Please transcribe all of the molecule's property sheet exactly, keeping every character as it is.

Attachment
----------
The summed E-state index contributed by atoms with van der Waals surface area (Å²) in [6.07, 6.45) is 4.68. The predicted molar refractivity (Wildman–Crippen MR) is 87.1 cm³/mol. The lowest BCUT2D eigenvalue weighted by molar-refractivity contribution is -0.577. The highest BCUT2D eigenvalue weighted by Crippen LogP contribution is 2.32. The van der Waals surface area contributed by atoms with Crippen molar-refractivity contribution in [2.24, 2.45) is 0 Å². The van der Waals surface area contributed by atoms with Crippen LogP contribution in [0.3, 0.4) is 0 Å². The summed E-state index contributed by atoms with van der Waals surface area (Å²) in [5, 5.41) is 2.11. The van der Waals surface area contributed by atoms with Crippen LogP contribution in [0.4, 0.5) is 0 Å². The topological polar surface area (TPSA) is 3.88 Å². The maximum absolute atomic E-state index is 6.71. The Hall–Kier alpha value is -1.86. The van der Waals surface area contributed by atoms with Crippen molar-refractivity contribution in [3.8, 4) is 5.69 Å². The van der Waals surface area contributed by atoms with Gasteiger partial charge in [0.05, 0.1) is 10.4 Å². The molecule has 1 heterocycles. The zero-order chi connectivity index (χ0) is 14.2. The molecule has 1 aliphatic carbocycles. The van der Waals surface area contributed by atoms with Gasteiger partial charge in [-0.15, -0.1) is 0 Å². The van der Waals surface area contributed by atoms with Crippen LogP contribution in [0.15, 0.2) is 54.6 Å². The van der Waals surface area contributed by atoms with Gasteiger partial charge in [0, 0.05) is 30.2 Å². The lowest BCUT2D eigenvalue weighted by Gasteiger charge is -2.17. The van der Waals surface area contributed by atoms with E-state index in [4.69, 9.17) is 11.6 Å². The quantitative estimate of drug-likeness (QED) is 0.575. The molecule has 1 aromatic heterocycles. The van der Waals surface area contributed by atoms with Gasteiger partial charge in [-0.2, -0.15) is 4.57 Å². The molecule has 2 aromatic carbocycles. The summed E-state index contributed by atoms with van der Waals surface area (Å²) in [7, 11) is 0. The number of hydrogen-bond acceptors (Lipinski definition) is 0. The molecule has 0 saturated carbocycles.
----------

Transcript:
The summed E-state index contributed by atoms with van der Waals surface area (Å²) in [6.07, 6.45) is 4.68. The predicted molar refractivity (Wildman–Crippen MR) is 87.1 cm³/mol. The lowest BCUT2D eigenvalue weighted by molar-refractivity contribution is -0.577. The highest BCUT2D eigenvalue weighted by Crippen LogP contribution is 2.32. The van der Waals surface area contributed by atoms with Crippen molar-refractivity contribution in [2.24, 2.45) is 0 Å². The van der Waals surface area contributed by atoms with Crippen LogP contribution in [0.3, 0.4) is 0 Å². The summed E-state index contributed by atoms with van der Waals surface area (Å²) in [5, 5.41) is 2.11. The van der Waals surface area contributed by atoms with Crippen LogP contribution in [0.4, 0.5) is 0 Å². The topological polar surface area (TPSA) is 3.88 Å². The maximum absolute atomic E-state index is 6.71. The Hall–Kier alpha value is -1.86. The van der Waals surface area contributed by atoms with Crippen molar-refractivity contribution in [3.8, 4) is 5.69 Å². The van der Waals surface area contributed by atoms with Gasteiger partial charge in [0.05, 0.1) is 10.4 Å². The molecule has 1 heterocycles. The zero-order chi connectivity index (χ0) is 14.2. The molecule has 1 aliphatic carbocycles. The van der Waals surface area contributed by atoms with Gasteiger partial charge in [-0.15, -0.1) is 0 Å². The van der Waals surface area contributed by atoms with Crippen LogP contribution in [0.15, 0.2) is 54.6 Å². The van der Waals surface area contributed by atoms with Gasteiger partial charge in [0, 0.05) is 30.2 Å². The lowest BCUT2D eigenvalue weighted by Gasteiger charge is -2.17. The van der Waals surface area contributed by atoms with E-state index in [4.69, 9.17) is 11.6 Å². The quantitative estimate of drug-likeness (QED) is 0.575. The molecule has 1 aromatic heterocycles. The van der Waals surface area contributed by atoms with Gasteiger partial charge in [-0.2, -0.15) is 4.57 Å². The molecule has 2 aromatic carbocycles. The summed E-state index contributed by atoms with van der Waals surface area (Å²) in [7, 11) is 0. The number of hydrogen-bond acceptors (Lipinski definition) is 0. The molecule has 0 saturated carbocycles.